By Goutam Shankar Das So, by the time you get to read this piece of print, you would have wished and been wished a billion ‘Happy New Year’ slogans or whatever you call them. Like all other preceding years, 2019 too passed into history with many golden moments and dark patches to gloat over in […]
New York, Sep 5 (IANS) Regions of the brain that are key to facial recognition form only through experience, says a new study that casts doubt on the longstanding belief that the ability to recognise faces must be innate for people and other primates.
The study, published in the journal Nature Neuroscience, showed that those brain regions for social recognition were absent in primates who did not encounter faces while growing up.
The findings suggest that sensory deprivation has a selective effect on the way the brain wires itself. The brain seems to become very good at recognising things that an individual sees often, and poor at recognising things that it never or rarely sees, said Margaret Livingstone, Professor of Neurobiology at Harvard Medical School.
“What you look at is what you end up ‘installing’ in the brain’s machinery to be able to recognise,” she added.
The finding, the researchers said, sheds light on a range of neuro-developmental conditions, including those in which people cannot distinguish between different faces or autism, marked by aversion to looking at faces.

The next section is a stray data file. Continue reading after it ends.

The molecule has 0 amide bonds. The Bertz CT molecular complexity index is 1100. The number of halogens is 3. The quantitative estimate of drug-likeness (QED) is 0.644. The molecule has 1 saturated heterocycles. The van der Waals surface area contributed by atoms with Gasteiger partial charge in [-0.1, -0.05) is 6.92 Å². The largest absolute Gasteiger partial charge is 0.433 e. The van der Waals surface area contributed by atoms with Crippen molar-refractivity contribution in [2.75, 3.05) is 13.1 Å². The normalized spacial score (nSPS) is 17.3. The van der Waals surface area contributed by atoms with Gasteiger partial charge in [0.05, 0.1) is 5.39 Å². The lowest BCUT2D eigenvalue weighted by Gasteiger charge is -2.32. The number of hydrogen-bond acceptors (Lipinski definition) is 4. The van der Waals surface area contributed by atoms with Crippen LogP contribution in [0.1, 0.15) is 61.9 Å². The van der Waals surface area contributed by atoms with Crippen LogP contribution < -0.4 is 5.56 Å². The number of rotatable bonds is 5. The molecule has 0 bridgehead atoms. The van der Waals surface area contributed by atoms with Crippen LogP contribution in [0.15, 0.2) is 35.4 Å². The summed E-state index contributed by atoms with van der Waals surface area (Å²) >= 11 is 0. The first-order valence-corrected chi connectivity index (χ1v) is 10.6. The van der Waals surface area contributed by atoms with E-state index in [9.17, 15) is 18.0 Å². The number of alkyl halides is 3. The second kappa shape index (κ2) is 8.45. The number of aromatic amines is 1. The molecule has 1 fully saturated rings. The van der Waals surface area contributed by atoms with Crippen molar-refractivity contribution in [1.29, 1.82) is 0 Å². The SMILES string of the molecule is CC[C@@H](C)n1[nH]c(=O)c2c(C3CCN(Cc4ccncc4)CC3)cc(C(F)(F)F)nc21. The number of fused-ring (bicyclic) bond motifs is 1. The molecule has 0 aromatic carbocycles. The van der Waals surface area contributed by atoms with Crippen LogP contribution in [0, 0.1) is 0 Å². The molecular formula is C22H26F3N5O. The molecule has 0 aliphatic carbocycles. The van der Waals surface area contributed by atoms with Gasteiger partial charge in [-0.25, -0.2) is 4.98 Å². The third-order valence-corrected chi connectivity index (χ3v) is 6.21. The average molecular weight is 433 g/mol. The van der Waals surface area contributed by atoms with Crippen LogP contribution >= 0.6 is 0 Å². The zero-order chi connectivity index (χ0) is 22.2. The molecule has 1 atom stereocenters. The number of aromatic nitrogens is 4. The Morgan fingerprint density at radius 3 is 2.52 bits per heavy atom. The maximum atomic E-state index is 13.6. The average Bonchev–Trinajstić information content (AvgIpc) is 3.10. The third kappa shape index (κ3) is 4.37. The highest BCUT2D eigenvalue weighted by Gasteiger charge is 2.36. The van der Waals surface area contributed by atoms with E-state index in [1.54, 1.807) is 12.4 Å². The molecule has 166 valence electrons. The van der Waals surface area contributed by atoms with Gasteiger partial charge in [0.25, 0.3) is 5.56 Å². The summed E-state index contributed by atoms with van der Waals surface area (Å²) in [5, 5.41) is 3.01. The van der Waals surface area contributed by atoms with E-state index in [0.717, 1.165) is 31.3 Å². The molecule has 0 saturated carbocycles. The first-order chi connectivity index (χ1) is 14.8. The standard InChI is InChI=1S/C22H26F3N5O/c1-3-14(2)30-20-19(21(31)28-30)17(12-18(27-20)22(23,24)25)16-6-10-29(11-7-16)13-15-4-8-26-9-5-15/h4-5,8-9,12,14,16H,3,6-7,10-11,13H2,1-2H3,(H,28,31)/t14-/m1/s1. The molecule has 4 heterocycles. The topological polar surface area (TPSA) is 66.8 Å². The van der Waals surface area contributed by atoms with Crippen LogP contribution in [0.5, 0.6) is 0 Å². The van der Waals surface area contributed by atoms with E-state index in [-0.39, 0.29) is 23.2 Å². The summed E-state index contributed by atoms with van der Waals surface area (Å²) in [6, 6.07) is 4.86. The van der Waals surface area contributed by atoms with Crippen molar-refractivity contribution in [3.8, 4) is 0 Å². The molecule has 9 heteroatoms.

Most importantly, however, the study underscores the critical formative role of early experiences on normal sensory and cognitive development, the scientists said.
To better understand the basis for facial recognition, the researchers raised two groups of macaques — a close evolutionary relative to humans, and a model system for studying human brain development .
The first one, the control group, had a typical upbringing, spending time in early infancy with their mothers and then with other juvenile macaques, as well as with human handlers.
The other group grew up raised by humans who bottle-fed them, played with and cuddled them — all the while the humans wore welding masks.
For the first year of their lives, the macaques never saw a face — human or otherwise. At the end of the trial, all macaques were put in social groups with fellow macaques and allowed to see both human and primate faces.
When both groups of macaques were 200 days old, the researchers used functional MRI to look at brain images measuring the presence of facial recognition patches and other specialised areas, such as those responsible for recognising hands, objects, scenes and bodies.
The macaques who had a typical upbringing had consistent “recognition” areas in their brains for each of these categories.
Those who had grown up never seeing faces had developed areas of the brain associated with all categories except faces, the study said.